India: Yes Bank share offering succeeds, second time around

Yes Bank Ltd. has succeeded on its second attempt to raise capital, as friendlier conditions in financial markets allowed the Indian lender to put last year’s failed share offering behind it.

The Mumbai-based bank, led by billionaire Chief Executive Officer Rana Kapoor, raised about $750 million through the sale of new shares at 1,500 rupees each, an exchange filing late Wednesday showed. The decision to reduce the size of the sale helped smooth the deal, six months after Kapoor blamed a misunderstanding by his bankers for the failure of a $1 billion offering.

“Cutting the quantum of the share sale amount by one fourth, and risk-on mode in the global capital markets helped the bank,” said Siddharth Purohit, a Mumbai-based analyst at Angel Broking Ltd. The 32.7 million new Yes Bank shares were offered at a 1.2 percent discount to the closing price of 1,518.60 rupees last Thursday, the day the sale was launched.

The successful share offering will allow Yes Bank to continue the rapid recent expansion of its loan book, the fastest among Indian lenders. Analysts at Deutsche Bank AG had warned in January that, in the absence of a capital raising, the bank would need to cut the pace of credit growth by about a third.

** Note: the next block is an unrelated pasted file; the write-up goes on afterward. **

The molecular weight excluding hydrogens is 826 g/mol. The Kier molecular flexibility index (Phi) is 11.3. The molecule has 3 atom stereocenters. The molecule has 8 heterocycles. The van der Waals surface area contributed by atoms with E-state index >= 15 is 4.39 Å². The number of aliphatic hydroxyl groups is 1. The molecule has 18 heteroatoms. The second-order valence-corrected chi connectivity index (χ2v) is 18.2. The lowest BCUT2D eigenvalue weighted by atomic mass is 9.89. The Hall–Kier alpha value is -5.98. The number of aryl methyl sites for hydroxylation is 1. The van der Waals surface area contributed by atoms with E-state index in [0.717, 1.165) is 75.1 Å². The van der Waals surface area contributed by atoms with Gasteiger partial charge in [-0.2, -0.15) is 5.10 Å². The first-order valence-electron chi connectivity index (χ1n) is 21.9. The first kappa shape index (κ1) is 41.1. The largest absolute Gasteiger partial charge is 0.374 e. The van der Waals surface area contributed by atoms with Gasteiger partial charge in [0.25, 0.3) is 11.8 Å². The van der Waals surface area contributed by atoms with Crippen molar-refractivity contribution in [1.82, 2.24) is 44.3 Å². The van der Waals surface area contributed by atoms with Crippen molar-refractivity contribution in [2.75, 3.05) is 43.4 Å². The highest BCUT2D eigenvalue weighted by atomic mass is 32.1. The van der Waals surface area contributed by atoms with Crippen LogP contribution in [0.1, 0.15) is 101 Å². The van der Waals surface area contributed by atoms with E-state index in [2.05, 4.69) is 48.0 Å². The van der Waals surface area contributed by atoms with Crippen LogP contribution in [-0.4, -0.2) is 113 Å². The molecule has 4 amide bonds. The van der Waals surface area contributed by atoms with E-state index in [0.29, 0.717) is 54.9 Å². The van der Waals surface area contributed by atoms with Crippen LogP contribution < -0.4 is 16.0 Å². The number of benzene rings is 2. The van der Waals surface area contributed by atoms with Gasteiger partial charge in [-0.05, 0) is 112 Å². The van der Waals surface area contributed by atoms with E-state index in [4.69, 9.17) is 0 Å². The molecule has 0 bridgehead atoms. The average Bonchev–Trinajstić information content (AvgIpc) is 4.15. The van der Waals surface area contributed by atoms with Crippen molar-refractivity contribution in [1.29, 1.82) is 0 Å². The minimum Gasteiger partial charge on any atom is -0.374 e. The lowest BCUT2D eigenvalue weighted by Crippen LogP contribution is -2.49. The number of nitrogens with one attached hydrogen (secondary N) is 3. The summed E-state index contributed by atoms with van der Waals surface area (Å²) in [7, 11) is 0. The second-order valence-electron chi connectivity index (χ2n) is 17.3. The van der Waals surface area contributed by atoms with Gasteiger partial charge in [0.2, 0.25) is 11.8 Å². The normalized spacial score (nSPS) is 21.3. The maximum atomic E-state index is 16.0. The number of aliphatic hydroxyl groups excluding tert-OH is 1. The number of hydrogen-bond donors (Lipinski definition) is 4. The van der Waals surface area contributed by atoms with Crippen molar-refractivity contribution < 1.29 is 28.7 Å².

The latest offering was helped by more welcoming conditions in Indian financial markets after Prime Minister Narendra Modi’s sweeping electoral win earlier this month in the state of Uttar Pradesh. At the same time, investors have been more willing to take on risk in emerging markets like India after Donald Trump’s November U.S. election victory.

Another difference with last year’s capital raising was the much-truncated list of banks arranging the offering, and the substitution of Goldman Sachs Group Inc. with Bank of America Corp. After last year’s capital raising fell apart, Yes Bank cited the banks’ “misinterpretation” of new rules for so-called qualified institutional placements as a reason for the decision to abandon the offering. Goldman Sachs declined to comment.

Eight companies had successfully used the route to raise 8.8 billion rupees ($140 million) before the bank’s failed share sale, data compiled by Bloomberg show.

The previous offering was deferred after a plunge in Yes Bank shares, which have since recovered strongly. This allowed it to price its new offering well above the range of 1,350 rupees to 1,410 rupees in last year’s attempt.

Under Kapoor, the second billionaire created by India’s banking sector after Kotak Mahindra Bank Ltd.’s Uday Kotak, profits have risen to the extent that Yes Bank offers the highest return on equity among local lenders. The bank had 964 branches and loans of 1.17 trillion rupees as of Dec. 31, exchange filings show.

Yes Bank also strengthened its capital with the sale of 30 billion rupees of perpetual bonds in December. The so-called AT1 bonds helped boost the lender’s overall capital adequacy ratio to 16.9 percent as of Dec. 31, from 15 percent three months earlier, exchange filings show.

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